Category — Recommended Newsletters
Amidst this very dark outlook for Europe, markets oscillate daily. Big rallies follow big sell-offs. Hope follows fear as faith in the ‘bailout’, the ‘rescue’ and the ‘stimulus package’ trumps all other logic.
That’s where you are today. Hope and fear are the two dominant market characteristics. They are also the enemy of the rational investor. So try to put the large daily moves into perspective. It’s what happens when risk and uncertainty are on the rise.
A good illustration of this is the VIX indicator – commonly referred to as the fear gauge. The VIX is a measure of volatility. A spike in the VIX correlates to a drop in equity markets. The chart below shows the VIX over the past 5 years.
Back in 2007 and early 2008, the VIX indicator displayed increased volatility and traded at a relatively high level, before blasting higher as the 2008 credit crisis hit. It then spiked to an index level of just over 45 in 2010 and 2011. This was in response to the end of the US Fed’s monetary stimulus measures. [Read more →]
June 23, 2012 Comments Off
This week will go down as another where the market is driven by central bankers rather than company fundamentals.
So as a stock picker, we’re stuck between feelings of frustration and opportunism.
Frustration that policy makers and central bankers can’t just get out of the way and let the free market run its course. Opportunism because we see stocks trading at bargain-basement prices.
In fact, for this month’s Australian Small-Cap Investigator, we’ve foundfour stocks we’d like to tip. But with only limited time to research them before our deadline, we’ll probably have to hold two of those stocks over for next month.
June 20, 2012 Comments Off
Allen Stanford is a bad man.
A US court this week sentenced him to 110 years in prison for running a USD$7 billion Ponzi scheme.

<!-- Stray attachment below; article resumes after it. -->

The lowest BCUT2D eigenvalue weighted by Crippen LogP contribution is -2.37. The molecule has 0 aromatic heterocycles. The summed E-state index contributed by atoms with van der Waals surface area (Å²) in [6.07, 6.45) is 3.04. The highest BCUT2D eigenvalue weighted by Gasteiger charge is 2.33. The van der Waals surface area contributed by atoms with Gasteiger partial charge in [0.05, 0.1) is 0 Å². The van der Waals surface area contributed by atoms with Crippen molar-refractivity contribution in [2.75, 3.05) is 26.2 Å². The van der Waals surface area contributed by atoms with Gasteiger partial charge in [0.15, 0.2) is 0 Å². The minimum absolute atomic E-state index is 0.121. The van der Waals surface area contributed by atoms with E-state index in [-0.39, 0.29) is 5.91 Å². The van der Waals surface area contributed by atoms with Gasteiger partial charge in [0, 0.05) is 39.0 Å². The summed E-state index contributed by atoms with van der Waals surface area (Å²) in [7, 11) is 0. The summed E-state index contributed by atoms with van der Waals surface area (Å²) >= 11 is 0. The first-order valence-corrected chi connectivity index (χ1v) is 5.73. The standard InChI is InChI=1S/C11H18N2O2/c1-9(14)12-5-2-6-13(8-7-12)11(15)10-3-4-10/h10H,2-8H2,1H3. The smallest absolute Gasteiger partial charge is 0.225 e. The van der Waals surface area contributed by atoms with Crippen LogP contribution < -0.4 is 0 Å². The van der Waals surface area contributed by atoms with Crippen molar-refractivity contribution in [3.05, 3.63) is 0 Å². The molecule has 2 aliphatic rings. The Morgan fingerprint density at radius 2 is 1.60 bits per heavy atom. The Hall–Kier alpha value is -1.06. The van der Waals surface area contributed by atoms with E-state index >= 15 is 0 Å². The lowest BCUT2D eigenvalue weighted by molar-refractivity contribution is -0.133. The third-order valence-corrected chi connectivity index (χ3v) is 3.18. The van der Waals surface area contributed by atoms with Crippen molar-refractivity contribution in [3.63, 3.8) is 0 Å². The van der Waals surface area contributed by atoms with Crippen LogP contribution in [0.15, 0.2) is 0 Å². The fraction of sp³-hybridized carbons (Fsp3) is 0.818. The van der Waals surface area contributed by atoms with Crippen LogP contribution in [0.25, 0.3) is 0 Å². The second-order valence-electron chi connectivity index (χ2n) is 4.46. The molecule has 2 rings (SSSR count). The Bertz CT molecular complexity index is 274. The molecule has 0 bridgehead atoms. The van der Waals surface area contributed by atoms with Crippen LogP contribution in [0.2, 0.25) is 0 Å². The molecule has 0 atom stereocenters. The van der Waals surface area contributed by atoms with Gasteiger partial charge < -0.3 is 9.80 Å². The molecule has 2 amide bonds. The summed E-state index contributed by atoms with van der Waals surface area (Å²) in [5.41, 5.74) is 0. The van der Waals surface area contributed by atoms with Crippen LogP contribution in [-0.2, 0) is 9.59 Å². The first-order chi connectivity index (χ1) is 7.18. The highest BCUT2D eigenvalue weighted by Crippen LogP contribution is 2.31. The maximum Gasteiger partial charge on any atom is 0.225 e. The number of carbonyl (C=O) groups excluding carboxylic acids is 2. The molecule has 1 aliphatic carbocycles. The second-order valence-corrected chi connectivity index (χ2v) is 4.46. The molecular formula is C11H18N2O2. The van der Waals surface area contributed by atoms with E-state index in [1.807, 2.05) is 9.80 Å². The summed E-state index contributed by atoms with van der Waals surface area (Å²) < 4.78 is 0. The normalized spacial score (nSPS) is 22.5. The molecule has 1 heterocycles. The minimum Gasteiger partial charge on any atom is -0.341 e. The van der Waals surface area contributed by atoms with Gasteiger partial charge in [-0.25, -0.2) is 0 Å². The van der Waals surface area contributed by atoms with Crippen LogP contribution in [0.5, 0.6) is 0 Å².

Just how bad is he?
According to the US District Court, Southern District of Texas, Houston Division, it recommended an even heavier sentence:
‘Robert Allen Stanford is a ruthless predator responsible for one of the most egregious frauds in history, and he should be sentenced to the statutory maximum sentence of 230 years’ imprisonment.’
But what did he do that was so bad?
We’ll get to that in a moment. Before we do, in yesterday’s Money Morning we missed out a key part of a quote that renders the quote meaningless. The missing piece was in a quote from Bank of England governor, Mervyn King’s speech in 2007.
June 16, 2012 Comments Off
David Wolman has written a book called The End of Money.
In the book, Wolman asks:
‘Yet how different is Kim Jong Il’s counterfeiting, really, from the decision to spend $700 billion in borrowed money to kick-start economic growth, from creating more than $1 trillion out of thin air to help clean up the housing bubble crisis?’
It’s a fair question, and we’ve asked similar questions during the past four years.
But right now, those who control the printing presses don’t see their actions as counterfeiting. They call it stimulus, support and monetary policy.
They even create fancy names to disguise what they’re really doing. They call it ‘quantitative easing’.
But they can call it what they like. It all means the same thing, devaluation and destruction of wealth… [Read more →]
June 15, 2012 Comments Off
There was a great article recently in the Australian Financial Review on entrepreneurialism.
The article is titled, ‘Accepting failure on path to success’.
It pretty much sums up the attitude that entrepreneurs (and investors) need when making business and investment decisions.
The article notes:
‘[Aussie business] the Loop has embraced the idea of “fast failure” when adding new features to the website. “In the early days, for the features that we’d come up with, we’d spend a couple of months building them and then launch them…Some were hugely successful and some our users didn’t use at all. Now we launch very basic versions and if anyone is bothered to use them, then we build them out. It’s about learning as we go.’
The article goes on, ‘Andy Fallshaw is similarly a fan of the “fail small and often rather than big and infrequently” model.’